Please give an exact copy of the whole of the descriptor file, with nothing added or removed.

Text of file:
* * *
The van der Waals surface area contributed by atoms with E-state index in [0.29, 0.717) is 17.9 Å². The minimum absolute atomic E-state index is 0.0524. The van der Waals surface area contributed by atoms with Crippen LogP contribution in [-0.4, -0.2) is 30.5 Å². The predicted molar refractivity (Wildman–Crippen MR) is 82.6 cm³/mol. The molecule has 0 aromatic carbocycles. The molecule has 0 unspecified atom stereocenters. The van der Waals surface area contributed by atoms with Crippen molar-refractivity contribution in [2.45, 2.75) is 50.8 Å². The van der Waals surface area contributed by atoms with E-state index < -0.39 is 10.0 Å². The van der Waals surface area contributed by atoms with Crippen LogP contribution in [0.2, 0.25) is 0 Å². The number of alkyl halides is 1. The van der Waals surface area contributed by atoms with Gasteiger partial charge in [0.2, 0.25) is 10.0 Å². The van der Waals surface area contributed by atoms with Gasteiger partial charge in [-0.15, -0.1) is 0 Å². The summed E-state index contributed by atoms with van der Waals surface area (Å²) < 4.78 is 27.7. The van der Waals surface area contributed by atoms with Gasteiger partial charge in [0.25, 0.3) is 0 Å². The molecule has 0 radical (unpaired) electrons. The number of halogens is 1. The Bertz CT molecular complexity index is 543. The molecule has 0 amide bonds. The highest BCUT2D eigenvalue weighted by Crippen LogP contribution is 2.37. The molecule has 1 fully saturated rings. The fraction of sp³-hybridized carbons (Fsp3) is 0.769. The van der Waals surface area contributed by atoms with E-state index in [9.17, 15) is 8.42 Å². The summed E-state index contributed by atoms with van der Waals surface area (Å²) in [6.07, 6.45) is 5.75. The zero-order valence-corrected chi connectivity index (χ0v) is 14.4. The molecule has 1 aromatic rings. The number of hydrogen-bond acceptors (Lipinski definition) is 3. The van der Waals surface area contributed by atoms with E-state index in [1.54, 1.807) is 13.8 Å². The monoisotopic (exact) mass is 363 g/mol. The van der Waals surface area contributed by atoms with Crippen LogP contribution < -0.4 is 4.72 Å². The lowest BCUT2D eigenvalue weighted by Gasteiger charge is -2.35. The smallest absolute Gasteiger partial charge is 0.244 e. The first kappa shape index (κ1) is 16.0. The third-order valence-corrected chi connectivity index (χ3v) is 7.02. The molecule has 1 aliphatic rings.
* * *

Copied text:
The van der Waals surface area contributed by atoms with E-state index in [0.29, 0.717) is 17.9 Å². The minimum absolute atomic E-state index is 0.0524. The van der Waals surface area contributed by atoms with Crippen LogP contribution in [-0.4, -0.2) is 30.5 Å². The predicted molar refractivity (Wildman–Crippen MR) is 82.6 cm³/mol. The molecule has 0 aromatic carbocycles. The molecule has 0 unspecified atom stereocenters. The van der Waals surface area contributed by atoms with Crippen molar-refractivity contribution in [2.45, 2.75) is 50.8 Å². The van der Waals surface area contributed by atoms with E-state index < -0.39 is 10.0 Å². The van der Waals surface area contributed by atoms with Crippen LogP contribution in [0.2, 0.25) is 0 Å². The number of alkyl halides is 1. The van der Waals surface area contributed by atoms with Gasteiger partial charge in [0.2, 0.25) is 10.0 Å². The van der Waals surface area contributed by atoms with Gasteiger partial charge in [-0.15, -0.1) is 0 Å². The summed E-state index contributed by atoms with van der Waals surface area (Å²) < 4.78 is 27.7. The van der Waals surface area contributed by atoms with Gasteiger partial charge in [0.25, 0.3) is 0 Å². The molecule has 0 radical (unpaired) electrons. The number of halogens is 1. The Bertz CT molecular complexity index is 543. The molecule has 0 amide bonds. The highest BCUT2D eigenvalue weighted by Crippen LogP contribution is 2.37. The molecule has 1 fully saturated rings. The fraction of sp³-hybridized carbons (Fsp3) is 0.769. The van der Waals surface area contributed by atoms with E-state index in [9.17, 15) is 8.42 Å². The summed E-state index contributed by atoms with van der Waals surface area (Å²) in [6.07, 6.45) is 5.75. The zero-order valence-corrected chi connectivity index (χ0v) is 14.4. The molecule has 1 aromatic rings. The number of hydrogen-bond acceptors (Lipinski definition) is 3. The van der Waals surface area contributed by atoms with E-state index in [1.54, 1.807) is 13.8 Å². The monoisotopic (exact) mass is 363 g/mol. The van der Waals surface area contributed by atoms with Crippen LogP contribution < -0.4 is 4.72 Å². The lowest BCUT2D eigenvalue weighted by Gasteiger charge is -2.35. The smallest absolute Gasteiger partial charge is 0.244 e. The first kappa shape index (κ1) is 16.0. The third-order valence-corrected chi connectivity index (χ3v) is 7.02. The molecule has 1 aliphatic rings.